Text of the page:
The Rise and Fall of the Yugoslav-Soviet Alliance, 1945-1948


  • Vojin Majstorović



This essay discusses the Yugoslav-Soviet relations from the end of the Second World War until early 1948, when Stalin expelled Tito from the international communist movement. The primary focus is on the interaction of Moscow and Belgrade’s policies towards Albania, which until the middle of 1947 revealed the strength of the Yugoslav-Soviet relationship. Likewise, Stalin chose Albania to be the main frontline of the conflict when he turned against Tito. The demise of the Yugoslav-Soviet alliance, however, was not caused by the competition between Tito and Stalin for influence in Albania. Although Belgrade placed Moscow in the centre of its foreign policy by seeking the latter’s approval and support for its expansionism, Kremlin’s policies were dictated by considerations far greater than the bilateral ties between the two countries. When Soviet policy makers became convinced that the American commitment to Western Europe was permanent in the wake of the Marshall Plan, Kremlin decided to Stalinize the nascent communist bloc. In view of its popularity at home and assertiveness abroad, the Titoist regime was bound to be the primary victim of the Stalinization drive.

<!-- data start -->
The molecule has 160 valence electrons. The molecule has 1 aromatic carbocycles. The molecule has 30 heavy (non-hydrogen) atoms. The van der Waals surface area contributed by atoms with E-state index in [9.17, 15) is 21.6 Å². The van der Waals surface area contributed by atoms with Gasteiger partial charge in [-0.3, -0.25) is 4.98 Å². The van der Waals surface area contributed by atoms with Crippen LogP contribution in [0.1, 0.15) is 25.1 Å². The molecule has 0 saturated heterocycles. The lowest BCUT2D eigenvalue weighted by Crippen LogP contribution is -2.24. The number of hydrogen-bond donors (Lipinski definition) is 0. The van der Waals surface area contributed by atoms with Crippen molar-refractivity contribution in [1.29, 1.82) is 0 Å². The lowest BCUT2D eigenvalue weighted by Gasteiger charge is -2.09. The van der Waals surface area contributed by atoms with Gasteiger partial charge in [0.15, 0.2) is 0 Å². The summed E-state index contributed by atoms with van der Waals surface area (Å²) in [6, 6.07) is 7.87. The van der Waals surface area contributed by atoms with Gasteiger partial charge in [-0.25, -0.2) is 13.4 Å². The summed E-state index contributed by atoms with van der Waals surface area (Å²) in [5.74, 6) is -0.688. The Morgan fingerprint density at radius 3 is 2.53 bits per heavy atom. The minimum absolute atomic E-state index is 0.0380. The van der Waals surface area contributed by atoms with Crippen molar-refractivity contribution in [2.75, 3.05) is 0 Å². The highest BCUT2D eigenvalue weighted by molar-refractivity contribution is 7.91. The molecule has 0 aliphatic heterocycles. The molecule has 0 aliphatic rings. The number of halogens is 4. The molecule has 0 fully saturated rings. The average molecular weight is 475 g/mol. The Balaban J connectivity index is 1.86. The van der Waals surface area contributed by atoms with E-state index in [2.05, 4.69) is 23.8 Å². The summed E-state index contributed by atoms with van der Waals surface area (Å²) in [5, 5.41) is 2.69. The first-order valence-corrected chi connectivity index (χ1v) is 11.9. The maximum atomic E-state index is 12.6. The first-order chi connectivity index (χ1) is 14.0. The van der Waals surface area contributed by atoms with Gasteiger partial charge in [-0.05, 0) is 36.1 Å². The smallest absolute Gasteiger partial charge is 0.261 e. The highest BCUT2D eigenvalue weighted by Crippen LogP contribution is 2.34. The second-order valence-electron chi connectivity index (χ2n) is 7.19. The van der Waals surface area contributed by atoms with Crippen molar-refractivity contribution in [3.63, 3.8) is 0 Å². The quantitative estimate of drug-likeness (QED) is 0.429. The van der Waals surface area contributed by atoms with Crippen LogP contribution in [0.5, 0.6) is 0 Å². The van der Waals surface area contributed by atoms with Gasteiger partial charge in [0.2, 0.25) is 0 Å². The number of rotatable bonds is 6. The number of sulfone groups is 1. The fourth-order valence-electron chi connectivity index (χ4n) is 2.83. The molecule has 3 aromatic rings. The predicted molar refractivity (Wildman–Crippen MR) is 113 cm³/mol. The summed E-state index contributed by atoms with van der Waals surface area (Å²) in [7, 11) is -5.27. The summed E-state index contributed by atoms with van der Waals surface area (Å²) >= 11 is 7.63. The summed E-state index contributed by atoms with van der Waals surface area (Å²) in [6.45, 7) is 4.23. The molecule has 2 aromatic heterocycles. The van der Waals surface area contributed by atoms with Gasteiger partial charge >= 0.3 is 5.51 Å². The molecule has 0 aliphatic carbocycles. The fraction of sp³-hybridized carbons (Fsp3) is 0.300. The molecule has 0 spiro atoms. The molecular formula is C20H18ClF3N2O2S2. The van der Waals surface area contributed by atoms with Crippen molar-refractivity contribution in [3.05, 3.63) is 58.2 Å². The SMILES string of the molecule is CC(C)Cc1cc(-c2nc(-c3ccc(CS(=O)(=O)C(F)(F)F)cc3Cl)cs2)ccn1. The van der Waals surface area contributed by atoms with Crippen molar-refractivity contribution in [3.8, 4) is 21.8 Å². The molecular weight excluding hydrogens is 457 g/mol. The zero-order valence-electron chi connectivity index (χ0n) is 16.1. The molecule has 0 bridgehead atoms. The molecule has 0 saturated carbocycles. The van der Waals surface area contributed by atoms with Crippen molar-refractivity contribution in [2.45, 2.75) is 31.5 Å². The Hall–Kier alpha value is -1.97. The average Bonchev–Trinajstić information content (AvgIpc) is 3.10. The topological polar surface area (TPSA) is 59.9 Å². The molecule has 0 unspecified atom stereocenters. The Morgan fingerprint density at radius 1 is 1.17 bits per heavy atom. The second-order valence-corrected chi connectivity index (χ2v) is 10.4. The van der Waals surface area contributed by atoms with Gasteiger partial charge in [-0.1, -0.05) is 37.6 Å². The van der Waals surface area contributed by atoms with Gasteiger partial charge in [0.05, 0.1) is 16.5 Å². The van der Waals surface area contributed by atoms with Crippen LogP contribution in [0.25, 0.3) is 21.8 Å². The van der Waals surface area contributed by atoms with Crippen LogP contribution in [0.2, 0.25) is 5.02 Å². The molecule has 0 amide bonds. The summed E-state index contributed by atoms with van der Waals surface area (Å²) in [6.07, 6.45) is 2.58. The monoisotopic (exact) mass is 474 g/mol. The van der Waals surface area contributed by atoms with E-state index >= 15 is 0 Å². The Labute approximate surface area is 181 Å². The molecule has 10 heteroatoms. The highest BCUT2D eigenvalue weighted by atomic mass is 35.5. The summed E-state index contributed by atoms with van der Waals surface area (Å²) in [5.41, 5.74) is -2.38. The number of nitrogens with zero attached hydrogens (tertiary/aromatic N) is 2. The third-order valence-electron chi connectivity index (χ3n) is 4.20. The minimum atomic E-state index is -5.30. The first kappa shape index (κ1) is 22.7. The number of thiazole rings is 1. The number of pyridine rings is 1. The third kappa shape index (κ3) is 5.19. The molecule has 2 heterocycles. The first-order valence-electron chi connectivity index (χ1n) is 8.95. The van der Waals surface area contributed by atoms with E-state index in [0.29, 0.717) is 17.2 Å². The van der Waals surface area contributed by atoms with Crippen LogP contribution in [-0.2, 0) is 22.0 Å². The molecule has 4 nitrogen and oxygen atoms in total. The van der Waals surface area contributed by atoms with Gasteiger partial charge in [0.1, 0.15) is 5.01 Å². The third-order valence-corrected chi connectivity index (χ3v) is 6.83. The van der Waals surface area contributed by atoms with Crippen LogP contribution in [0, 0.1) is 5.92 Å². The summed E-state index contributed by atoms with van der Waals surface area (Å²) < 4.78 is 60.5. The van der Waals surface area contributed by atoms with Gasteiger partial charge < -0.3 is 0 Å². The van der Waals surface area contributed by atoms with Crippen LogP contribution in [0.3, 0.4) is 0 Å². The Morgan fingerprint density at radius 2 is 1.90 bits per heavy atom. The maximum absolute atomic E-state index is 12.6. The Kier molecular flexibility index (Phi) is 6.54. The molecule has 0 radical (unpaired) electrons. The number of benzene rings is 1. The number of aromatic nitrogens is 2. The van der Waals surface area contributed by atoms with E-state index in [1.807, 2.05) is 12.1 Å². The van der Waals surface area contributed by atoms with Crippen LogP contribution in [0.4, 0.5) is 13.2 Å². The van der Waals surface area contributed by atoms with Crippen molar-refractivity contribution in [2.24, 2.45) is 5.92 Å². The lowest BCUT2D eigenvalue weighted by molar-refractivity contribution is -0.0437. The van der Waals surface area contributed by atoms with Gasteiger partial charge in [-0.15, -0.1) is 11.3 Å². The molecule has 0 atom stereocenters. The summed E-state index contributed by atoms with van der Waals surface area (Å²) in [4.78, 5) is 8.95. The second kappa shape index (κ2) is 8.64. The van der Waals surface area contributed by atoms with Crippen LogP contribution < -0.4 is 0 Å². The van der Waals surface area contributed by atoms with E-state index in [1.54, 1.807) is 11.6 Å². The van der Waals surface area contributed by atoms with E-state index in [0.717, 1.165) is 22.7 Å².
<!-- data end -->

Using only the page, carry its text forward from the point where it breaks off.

Author Biography

Vojin Majstorović

Vojin Majstorović is a second‐year Ph.D. student at the University of Toronto. His research focuses on the Red Army in southeastern Europe.